Saint Lawrence Communications LLC v. Apple Inc. et al, No. 2:2016cv00082 - Document 208 (E.D. Tex. 2017)

Court Description: MEMORANDUM AND OPINION re 197 Opposed SEALED PATENT MOTION TO PRECLUDE PLAINTIFF FROM ADVANCING INFRINGEMENT THEORIES NOT DISCLOSED IN ITS P. R. 3-1 CONTENTIONS AND STRIKE PLAINTIFFS FIRST SUPPLEMENTAL RESPONSE TO APPLES SECOND SET OF INDIVIDUAL INTERROGATORIES (NO. 4) filed by Apple Inc... Signed by District Judge Rodney Gilstrap on 10/24/2017. (nkl, )
Download PDF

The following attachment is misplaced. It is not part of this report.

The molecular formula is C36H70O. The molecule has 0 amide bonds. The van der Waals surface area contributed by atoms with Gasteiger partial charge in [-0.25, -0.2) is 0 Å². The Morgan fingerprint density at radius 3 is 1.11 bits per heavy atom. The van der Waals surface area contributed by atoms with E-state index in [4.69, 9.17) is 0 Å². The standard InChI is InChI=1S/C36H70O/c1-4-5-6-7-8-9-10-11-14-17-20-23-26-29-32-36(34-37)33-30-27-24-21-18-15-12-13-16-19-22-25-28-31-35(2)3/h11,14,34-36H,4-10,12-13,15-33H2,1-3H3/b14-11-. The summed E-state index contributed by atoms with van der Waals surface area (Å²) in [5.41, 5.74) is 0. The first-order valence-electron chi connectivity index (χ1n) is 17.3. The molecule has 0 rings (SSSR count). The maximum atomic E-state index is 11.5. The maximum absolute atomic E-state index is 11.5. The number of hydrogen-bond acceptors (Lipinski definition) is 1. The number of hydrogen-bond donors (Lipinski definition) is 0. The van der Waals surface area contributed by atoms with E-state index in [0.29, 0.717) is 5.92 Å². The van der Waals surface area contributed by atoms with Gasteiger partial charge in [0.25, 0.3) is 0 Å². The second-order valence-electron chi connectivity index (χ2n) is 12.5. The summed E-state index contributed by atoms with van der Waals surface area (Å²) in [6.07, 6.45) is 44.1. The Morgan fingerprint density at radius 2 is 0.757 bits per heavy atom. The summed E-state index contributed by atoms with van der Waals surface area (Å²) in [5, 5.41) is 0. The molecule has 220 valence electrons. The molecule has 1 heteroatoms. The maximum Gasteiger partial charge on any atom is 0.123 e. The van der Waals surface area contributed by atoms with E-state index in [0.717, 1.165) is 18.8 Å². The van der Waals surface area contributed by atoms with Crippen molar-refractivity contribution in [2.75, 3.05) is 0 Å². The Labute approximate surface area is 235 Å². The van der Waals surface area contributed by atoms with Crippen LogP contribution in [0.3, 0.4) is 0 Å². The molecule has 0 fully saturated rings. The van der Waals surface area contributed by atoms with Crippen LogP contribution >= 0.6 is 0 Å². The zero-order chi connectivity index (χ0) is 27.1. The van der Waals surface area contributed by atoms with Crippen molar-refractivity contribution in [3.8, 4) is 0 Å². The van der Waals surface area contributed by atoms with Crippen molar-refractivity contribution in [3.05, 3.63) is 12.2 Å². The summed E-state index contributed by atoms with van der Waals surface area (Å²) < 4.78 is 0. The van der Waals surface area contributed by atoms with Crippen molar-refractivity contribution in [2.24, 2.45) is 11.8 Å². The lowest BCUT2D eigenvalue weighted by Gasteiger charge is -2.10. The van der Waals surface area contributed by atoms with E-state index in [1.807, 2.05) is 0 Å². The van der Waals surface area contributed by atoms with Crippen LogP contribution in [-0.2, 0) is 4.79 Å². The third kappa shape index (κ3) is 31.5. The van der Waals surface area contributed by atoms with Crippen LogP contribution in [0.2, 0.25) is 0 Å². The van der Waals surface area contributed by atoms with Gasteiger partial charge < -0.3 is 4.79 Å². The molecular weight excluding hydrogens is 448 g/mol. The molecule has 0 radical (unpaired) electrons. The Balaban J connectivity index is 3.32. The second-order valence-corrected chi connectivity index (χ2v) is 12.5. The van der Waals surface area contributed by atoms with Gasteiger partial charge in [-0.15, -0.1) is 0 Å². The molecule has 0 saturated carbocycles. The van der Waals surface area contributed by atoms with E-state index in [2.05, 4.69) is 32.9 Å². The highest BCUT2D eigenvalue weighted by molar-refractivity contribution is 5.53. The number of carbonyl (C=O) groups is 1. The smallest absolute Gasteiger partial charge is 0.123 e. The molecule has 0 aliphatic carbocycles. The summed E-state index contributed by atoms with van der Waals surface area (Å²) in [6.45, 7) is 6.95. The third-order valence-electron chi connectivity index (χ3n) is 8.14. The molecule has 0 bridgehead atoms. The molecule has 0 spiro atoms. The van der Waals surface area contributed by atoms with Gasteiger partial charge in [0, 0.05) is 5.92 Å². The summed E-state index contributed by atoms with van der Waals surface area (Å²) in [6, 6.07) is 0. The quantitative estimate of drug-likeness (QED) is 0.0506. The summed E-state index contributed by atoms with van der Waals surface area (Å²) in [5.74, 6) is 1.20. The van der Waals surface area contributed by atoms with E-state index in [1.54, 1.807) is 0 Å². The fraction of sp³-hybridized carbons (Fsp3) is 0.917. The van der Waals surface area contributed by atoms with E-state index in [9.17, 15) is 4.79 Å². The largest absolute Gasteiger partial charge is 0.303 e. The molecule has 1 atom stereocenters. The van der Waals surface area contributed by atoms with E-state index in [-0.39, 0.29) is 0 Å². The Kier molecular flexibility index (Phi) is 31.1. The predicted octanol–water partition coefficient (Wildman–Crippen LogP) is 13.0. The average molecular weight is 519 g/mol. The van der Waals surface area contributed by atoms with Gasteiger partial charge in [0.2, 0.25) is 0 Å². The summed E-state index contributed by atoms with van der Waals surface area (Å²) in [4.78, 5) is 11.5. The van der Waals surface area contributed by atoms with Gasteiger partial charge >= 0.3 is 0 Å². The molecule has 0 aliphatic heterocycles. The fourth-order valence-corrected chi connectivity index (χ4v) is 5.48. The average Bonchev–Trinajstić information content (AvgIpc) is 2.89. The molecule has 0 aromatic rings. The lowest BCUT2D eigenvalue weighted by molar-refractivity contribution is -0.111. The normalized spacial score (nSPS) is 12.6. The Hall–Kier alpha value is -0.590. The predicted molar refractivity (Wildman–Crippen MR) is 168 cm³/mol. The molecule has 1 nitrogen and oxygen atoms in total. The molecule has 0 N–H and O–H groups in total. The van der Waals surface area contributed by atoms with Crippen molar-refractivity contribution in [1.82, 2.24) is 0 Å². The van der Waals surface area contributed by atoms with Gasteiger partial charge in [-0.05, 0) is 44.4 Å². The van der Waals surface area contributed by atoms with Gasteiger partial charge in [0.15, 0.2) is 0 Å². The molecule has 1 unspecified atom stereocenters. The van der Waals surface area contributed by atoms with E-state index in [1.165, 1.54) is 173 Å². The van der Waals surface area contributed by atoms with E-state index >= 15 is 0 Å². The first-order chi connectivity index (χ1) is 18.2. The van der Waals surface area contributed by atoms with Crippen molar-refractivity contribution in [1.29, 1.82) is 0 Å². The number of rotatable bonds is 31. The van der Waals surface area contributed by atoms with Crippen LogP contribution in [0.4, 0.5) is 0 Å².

Saint Lawrence Communications LLC v. Apple Inc. et al Doc. 208 IN THE UNITED STATES DISTRICT COURT FOR THE EASTERN DISTRICT OF TEXAS MARSHALL DIVISION SAINT LAWRENCE COMMUNICATIONS LLC, Plaintiff, v. APPLE INC., § § § § § § § § § § CIVIL ACTION NO. 2:16-CV-00082-JRG Defendant. MEMORANDUM OPINION AND ORDER Before the Court is Defendant Apple, Inc.’s (“Apple”) Motion to Preclude Plaintiff from Advancing Infringement Theories Not Disclosed in its P.R. 3-1 Contentions and Strike Plaintiff’s First Supplemental Response to Apple’s Second Set of Individual Interrogatories (Dkt. No. 197) (“the Motion”). Having considered the Motion and for the reasons set for below, the Court finds that the Motion should be and hereby is DENIED. I. Background This case was filed by Plaintiff Saint Lawrence Communications LLC (“SLC”) against Apple on January 27, 2016. (Dkt. No. 1.) It involves five patents, which are all related to the AMR-Wideband standard. (Id.) After this case was filed, Apple began developing a design-around to avoid any potential infringement of the Asserted Patents. (Dkt. No. 197 at 4.) This design-around was developed against the backdrop of SLC’s infringement contentions, which were served on July 18, 2016. (Dkt. No. 50.) By June of 2017, Apple had installed the re-designed codecs, called Codec A and Dockets.Justia.com B, on nearly 4,000,000 devices. (Dkt. No. 197 at 4.) At that point, on June 9, 2017, Apple served an interrogatory on SLC “asking whether SLC contended that Apple’s modifications infringe the Asserted Patents, and if so, to provide infringement contentions as to Codecs A and B [i.e. the modified codecs] consistent with the requirements of the Patent Local Rules.” (Id. at 5.) On August 11, 2017, SLC responded by indicating that it did not believe the re-designed codecs, Codec A and B, were non-infringing alternatives. (Dkt. No. 197-6 at 7-8 (“Apple recently identified Codec A and Codec B as alleged non-infringing substitutes . . . [SLC] responds that, based upon the review of the [source code for] Codec A and Codec B, both codecs infringe the asserted claims . . . .”).) SLC’s interrogatory response did not seek to advance any affirmative infringement theory against Codec A and B. Indeed, SLC has repeatedly told the Court that it does not intend to advance affirmative infringement theories against these re-designed codecs. (See, e.g., Dkt. No. 200 (“[N]either Codec A nor Codec B is part of SLC’s affirmative claims of infringement.”).) Instead, SLC seeks to attack Apple’s reliance on Codec A and B as potential non-infringing alternatives. (Id.) Apple filed the instant Motion on September 7, 2017. (Dkt. No. 197.) On September 15, Apple filed an Unopposed Motion to Expedite Briefing on its Motion to Strike, (Dkt. No. 198), which was granted. (Dkt. No. 199.) II. Legal Standard “Local Patent Rule 3-1 . . . requires a party to serve Infringement Contentions on the opposing party not later than ten days before the scheduling conference.” Biscotti Inc. v. Microsoft Corp., No. 213CV01015JRGRSP, 2017 WL 2267283, at *3 (E.D. Tex. May 24, -2- 2017). This disclosure “ensure[s] that defendants are given full and timely notice of the allegations against them.” Sycamore IP Holdings LLC v. AT&T Corp., No. 2:16-CV-588-WCB, 2017 WL 4517953, at *5 (E.D. Tex. Oct. 10, 2017) (Bryson, J.). In other words, the rules require plaintiffs to crystalize and set forth their affirmative infringement theories. See, e.g., Core Wireless Licensing, S.A.R.L. v. LG Elecs., Inc., No. 2:14-CV-911-JRG-RSP, 2016 WL 3655302, at *1 (E.D. Tex. Mar. 21, 2016) (“Infringement contentions . . . serve the purpose of providing notice to the Defendants of infringement theories beyond the mere language of the patent claim.”); ROY-G-BIV Corp. v. ABB, Ltd., No. 6:11-CV-622, 2014 WL 12465424, at *1 (E.D. Tex. Feb. 25, 2014). III. Discussion Apple’s central argument is that SLC advances “new infringement theories” because SLC has identified functionality in Codec A and B as infringing, for the purpose of SLC arguing that these re-designed codecs are not non-infringing alternatives, without having identified that functionality, which also exists in the Accused Products, as infringing in its contentions. (Dkt. No. 197 at 6–7.) However, Apple’s argument misunderstands what Local Patent Rule 3-1 requires. As this Court explained in Chrimar Systems, Inc. v. Adtran, Inc., addressing the same issue, there is “no requirement” that plaintiffs preemptively rebut defendant’s potential noninfringing alternative in their Infringement Contentions. Case No. 6:15-cv-618-JRG, Dkt. 602 (E.D. Tex. Oct. 31, 2016). See also AstraZeneca AB v. Apotex Corp., 782 F.3d 1324, 1340 (Fed. Cir. 2015) (affirming a district court finding that a certain non-infringing alternative was not “available” because it was covered by a third-party’s patents without suggesting that these thirdparty, unasserted patents should have been disclosed in the plaintiff’s infringement contentions). -3- Apple’s attempt to distinguish Chrimar is unavailing. The fact that the functionality identified in Codec A and B is also present in the Accused Products is of no significance. The proper inquiry is whether SLC’s Infringement Contentions properly set forth its affirmative theories of infringement against the Accused Products. There is no dispute that they do. To the extent there is overlap between the Accused Products and Codec A and B, SLC remains constrained to its Infringement Contentions, like any other plaintiff, in arguing that and how the . Accused Products infringe. See Sycamore, 2017 WL 4517953, at *4 (Bryson, J.) (discussing “the procedures set forth in the Local Rules for amending infringement contentions” and concluding that untimely amendments without leave of the Court are not well taken). IV. Conclusion Accordingly and for the reasons set forth above, Defendant’s Motion (Dkt. No. 197) is DENIED. SIGNED this 19th day of December, 2011. So ORDERED and SIGNED this 24th day of October, 2017. ____________________________________ RODNEY GILSTRAP UNITED STATES DISTRICT JUDGE -4-